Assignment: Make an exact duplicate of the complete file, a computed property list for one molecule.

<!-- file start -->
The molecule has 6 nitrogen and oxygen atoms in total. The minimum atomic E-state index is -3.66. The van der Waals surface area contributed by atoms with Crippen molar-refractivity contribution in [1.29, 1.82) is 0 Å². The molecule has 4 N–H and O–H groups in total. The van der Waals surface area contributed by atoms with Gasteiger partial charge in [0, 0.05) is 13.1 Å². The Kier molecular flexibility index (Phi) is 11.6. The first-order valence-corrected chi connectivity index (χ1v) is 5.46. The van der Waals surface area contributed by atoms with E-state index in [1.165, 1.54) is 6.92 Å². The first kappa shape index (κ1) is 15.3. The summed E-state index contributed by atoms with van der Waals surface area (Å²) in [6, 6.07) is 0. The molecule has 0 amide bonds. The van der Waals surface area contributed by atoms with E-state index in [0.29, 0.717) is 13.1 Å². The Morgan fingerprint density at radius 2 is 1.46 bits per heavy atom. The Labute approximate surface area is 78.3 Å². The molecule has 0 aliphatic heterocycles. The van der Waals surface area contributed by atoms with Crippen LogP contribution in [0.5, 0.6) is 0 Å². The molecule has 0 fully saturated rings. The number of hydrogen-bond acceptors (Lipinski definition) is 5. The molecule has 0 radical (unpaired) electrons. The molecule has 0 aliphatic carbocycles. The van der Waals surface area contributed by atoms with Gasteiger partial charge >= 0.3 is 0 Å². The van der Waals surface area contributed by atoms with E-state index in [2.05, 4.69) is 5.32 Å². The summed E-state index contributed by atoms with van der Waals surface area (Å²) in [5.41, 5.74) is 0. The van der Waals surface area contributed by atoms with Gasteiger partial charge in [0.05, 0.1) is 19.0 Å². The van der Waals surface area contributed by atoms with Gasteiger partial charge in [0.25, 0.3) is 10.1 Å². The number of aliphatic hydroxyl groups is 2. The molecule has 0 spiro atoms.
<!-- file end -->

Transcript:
The molecule has 6 nitrogen and oxygen atoms in total. The minimum atomic E-state index is -3.66. The van der Waals surface area contributed by atoms with Crippen molar-refractivity contribution in [1.29, 1.82) is 0 Å². The molecule has 4 N–H and O–H groups in total. The van der Waals surface area contributed by atoms with Gasteiger partial charge in [0, 0.05) is 13.1 Å². The Kier molecular flexibility index (Phi) is 11.6. The first-order valence-corrected chi connectivity index (χ1v) is 5.46. The van der Waals surface area contributed by atoms with E-state index in [1.165, 1.54) is 6.92 Å². The first kappa shape index (κ1) is 15.3. The summed E-state index contributed by atoms with van der Waals surface area (Å²) in [6, 6.07) is 0. The molecule has 0 amide bonds. The van der Waals surface area contributed by atoms with E-state index in [0.29, 0.717) is 13.1 Å². The Morgan fingerprint density at radius 2 is 1.46 bits per heavy atom. The Labute approximate surface area is 78.3 Å². The molecule has 0 aliphatic heterocycles. The van der Waals surface area contributed by atoms with Crippen LogP contribution in [0.5, 0.6) is 0 Å². The molecule has 0 fully saturated rings. The number of hydrogen-bond acceptors (Lipinski definition) is 5. The molecule has 0 radical (unpaired) electrons. The molecule has 0 aliphatic carbocycles. The van der Waals surface area contributed by atoms with Gasteiger partial charge >= 0.3 is 0 Å². The van der Waals surface area contributed by atoms with E-state index in [2.05, 4.69) is 5.32 Å². The summed E-state index contributed by atoms with van der Waals surface area (Å²) in [5.41, 5.74) is 0. The van der Waals surface area contributed by atoms with Gasteiger partial charge in [0.05, 0.1) is 19.0 Å². The van der Waals surface area contributed by atoms with Gasteiger partial charge in [0.25, 0.3) is 10.1 Å². The number of aliphatic hydroxyl groups is 2. The molecule has 0 spiro atoms.